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Practice of Law Continues as a Passion Through the Ages
If you make a left turn out of Hymie's Deli in Merion, and head about 25 yards west on Montgomery Avenue, you will come to a building marked "Philadelphia Community Kollel." If you walk inside, almost any hour of the day or night, you will find Jews, often in groups of two (chavrusa), studying Jewish law.
The participants are not denizens of another age, misplaced in our society. Rather, the Kollel is filled with many of Philadelphia's leading cardiologists, litigators, investment professionals and psychologists who have decided to forego a night of poker or watching the Phillies, for the joy of studying Jewish Law.
Where did this affinity for law come from? This week, we celebrated Shavuot, the holiday devoid of props. No menorahs, matzah, latkes, sukkahs, lulavs or etrogs. On Shavuot, Jews traditionally stay up all night studying Torah, re-enacting the moment thousands of years ago when Jews and Torah first met.
In the ensuing 3,000 years, the passion for the law has been one of the defining characteristics of Jews in every century and everywhere they've lived. In the United States, this passion for law has gone beyond Torah, manifesting itself in avid participation in the legal profession. Throughout American history, and even when confronted by discrimination, Jews have managed to excel as both practitioners and legal scholars.
This level of achievement is manifest in the contributions of Jews to the U.S. Supreme Court. Louis Brandeis, Felix Frankfurter and Benjamin Cardozo were appointed to the court long before Jews were admitted to the nation's leading law firms. In our own day, we take pride in the fact that three of the nine sitting justices -- Stephen Breyer, Ruth Bader Ginsburg and Elena Kagan -- are Jewish.
Jewish Law Day is our city's extraordinary tradition for celebrating the contributions of Jewish lawyers to our country's system of justice. Each year more than 200 lawyers, judges, rabbis and members of the community gather to share their commitment to the law. The focus of this event is a speech given annually by a leading Jewish scholar.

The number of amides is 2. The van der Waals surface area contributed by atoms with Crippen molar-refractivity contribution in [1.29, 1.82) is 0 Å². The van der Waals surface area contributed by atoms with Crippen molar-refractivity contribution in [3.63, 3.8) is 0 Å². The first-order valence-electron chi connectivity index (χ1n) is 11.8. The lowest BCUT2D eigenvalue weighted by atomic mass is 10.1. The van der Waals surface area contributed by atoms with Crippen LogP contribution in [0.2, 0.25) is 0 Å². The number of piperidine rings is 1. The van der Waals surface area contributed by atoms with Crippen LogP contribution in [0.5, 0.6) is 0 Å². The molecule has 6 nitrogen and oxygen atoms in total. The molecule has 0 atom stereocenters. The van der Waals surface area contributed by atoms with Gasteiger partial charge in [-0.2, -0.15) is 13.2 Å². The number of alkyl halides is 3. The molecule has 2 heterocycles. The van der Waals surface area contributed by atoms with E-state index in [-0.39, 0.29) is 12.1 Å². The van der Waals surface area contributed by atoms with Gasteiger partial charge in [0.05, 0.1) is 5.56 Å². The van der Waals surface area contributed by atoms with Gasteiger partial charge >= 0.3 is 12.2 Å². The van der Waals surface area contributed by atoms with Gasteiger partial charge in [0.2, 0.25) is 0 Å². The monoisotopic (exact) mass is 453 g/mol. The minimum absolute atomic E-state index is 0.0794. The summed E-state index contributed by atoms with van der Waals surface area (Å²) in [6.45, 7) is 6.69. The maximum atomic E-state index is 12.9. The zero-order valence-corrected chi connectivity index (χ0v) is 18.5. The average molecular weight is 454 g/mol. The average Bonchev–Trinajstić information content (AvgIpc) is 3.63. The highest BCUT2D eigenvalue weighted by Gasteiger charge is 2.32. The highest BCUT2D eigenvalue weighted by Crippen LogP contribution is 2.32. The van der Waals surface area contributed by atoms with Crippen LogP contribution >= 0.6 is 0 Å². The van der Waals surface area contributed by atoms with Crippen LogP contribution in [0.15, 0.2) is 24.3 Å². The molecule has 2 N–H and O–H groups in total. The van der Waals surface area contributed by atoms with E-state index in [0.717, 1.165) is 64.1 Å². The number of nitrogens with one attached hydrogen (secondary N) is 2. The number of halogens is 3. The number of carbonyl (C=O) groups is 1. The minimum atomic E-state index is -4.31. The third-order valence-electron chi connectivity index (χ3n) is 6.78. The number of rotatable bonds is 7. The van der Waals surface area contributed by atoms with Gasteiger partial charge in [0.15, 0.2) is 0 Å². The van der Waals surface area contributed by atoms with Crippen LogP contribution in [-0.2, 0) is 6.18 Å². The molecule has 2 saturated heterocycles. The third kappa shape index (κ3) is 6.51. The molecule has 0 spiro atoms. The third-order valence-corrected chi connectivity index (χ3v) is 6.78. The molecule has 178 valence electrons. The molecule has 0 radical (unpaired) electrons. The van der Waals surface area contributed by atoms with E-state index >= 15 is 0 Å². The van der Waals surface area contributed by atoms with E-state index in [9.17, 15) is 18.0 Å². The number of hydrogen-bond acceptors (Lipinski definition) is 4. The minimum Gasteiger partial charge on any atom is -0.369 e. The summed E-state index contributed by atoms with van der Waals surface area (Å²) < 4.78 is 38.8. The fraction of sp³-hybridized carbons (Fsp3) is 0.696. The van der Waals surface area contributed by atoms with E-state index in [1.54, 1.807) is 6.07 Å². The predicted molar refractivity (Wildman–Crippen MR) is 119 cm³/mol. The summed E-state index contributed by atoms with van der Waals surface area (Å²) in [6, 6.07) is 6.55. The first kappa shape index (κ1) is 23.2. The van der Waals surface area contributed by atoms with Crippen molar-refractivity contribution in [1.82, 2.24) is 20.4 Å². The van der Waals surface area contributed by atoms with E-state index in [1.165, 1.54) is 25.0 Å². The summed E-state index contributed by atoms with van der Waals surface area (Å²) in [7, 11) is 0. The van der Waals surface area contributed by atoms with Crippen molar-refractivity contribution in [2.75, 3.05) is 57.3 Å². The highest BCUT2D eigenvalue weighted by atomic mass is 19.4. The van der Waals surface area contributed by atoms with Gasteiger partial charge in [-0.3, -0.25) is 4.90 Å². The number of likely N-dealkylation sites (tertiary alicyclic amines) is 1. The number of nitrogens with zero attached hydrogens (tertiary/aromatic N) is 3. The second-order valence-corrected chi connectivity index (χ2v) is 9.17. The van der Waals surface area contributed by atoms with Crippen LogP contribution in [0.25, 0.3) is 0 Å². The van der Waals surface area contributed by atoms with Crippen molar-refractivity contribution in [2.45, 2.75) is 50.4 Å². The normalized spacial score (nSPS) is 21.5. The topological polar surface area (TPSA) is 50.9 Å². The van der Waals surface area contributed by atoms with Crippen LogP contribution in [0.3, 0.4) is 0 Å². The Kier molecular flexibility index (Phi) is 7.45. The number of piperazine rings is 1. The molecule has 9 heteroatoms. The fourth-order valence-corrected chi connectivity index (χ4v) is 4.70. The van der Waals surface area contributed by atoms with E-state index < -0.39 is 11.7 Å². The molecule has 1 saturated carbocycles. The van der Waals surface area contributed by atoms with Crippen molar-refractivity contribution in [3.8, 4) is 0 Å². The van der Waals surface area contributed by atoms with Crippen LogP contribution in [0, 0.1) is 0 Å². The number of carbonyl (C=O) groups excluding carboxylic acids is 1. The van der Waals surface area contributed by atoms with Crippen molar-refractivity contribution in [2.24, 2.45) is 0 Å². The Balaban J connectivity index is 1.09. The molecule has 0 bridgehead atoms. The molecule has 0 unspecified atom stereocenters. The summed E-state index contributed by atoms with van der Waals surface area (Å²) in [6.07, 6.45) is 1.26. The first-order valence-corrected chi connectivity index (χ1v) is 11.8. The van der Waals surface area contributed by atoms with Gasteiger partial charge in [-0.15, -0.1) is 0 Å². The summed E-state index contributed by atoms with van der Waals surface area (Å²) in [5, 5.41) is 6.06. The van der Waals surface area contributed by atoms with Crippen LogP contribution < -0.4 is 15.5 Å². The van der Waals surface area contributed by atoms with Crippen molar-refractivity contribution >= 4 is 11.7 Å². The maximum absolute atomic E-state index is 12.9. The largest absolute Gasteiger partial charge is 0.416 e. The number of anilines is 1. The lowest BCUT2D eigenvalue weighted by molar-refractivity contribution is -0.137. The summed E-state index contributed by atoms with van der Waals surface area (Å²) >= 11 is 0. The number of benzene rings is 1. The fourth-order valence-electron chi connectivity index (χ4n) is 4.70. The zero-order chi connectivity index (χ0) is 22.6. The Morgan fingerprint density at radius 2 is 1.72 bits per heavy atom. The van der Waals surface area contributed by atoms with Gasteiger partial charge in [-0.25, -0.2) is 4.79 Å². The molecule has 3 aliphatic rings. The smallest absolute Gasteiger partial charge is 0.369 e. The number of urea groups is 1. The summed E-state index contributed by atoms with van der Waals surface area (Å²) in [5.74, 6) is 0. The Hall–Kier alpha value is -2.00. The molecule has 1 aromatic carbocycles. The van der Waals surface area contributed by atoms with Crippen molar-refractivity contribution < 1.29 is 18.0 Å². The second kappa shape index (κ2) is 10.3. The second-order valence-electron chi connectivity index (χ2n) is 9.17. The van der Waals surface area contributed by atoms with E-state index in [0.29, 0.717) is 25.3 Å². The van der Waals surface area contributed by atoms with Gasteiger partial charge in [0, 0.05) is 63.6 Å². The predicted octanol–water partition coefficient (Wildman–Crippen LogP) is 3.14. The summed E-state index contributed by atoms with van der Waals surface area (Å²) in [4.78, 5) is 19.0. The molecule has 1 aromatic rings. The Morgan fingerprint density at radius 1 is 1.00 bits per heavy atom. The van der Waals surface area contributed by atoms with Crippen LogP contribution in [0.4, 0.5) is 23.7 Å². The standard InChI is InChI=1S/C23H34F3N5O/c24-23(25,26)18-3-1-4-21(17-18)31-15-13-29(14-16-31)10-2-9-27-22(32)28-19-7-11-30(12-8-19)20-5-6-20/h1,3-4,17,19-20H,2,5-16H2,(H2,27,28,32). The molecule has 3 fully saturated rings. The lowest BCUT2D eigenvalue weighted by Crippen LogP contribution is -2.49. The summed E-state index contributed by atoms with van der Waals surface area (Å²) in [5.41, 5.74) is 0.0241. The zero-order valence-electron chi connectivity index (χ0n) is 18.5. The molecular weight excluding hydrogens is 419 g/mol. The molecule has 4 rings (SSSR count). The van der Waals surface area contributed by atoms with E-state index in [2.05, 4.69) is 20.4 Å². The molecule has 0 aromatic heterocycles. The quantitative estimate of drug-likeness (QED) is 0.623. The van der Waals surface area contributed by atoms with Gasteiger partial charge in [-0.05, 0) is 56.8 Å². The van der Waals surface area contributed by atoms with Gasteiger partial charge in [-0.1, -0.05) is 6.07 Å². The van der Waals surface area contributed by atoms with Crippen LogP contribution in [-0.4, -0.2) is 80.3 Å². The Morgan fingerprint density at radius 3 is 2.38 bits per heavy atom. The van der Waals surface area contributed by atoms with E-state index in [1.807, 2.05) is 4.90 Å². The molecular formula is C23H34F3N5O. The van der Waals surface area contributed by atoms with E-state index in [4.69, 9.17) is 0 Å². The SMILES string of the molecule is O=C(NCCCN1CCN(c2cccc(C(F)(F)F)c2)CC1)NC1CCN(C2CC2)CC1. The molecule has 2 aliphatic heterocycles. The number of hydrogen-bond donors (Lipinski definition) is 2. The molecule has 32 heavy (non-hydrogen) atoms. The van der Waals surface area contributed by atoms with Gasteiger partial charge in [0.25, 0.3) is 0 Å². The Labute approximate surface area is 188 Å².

Last year's speaker was Professor Deborah Lipstadt of Emory University, who addressed more than 250 attendees with her dramatic story of prevailing in an English libel suit brought by a Holocaust denier. This year, the speaker is University of Pennsylvania Professor David Ruderman, one of the world's pre-eminent scholars of Jewish intellectual history.
Not by accident did the tradition of Jewish Law Day take root here. Philadelphia lawyers are known for their resourcefulness in representing clients and their dedication to public service. One of the consequences of the demise of primarily "Jewish" law firms in recent years is that there have been few opportunities for Jewish lawyers to come together as colleagues. Jewish Law Day provides the opportunity for lawyers to share, intellectually and socially, a common heritage.
Steven A. Asher is a member of Weinstein Kitchenoff & Asher LLC, and co-chair of this year's Jewish Law Day, which will be held Tuesday, June 14, at 4:30 p.m. at the Jewish Community Services Building, 2100 Arch St. The event is free and open to the public. No advance registration is necessary.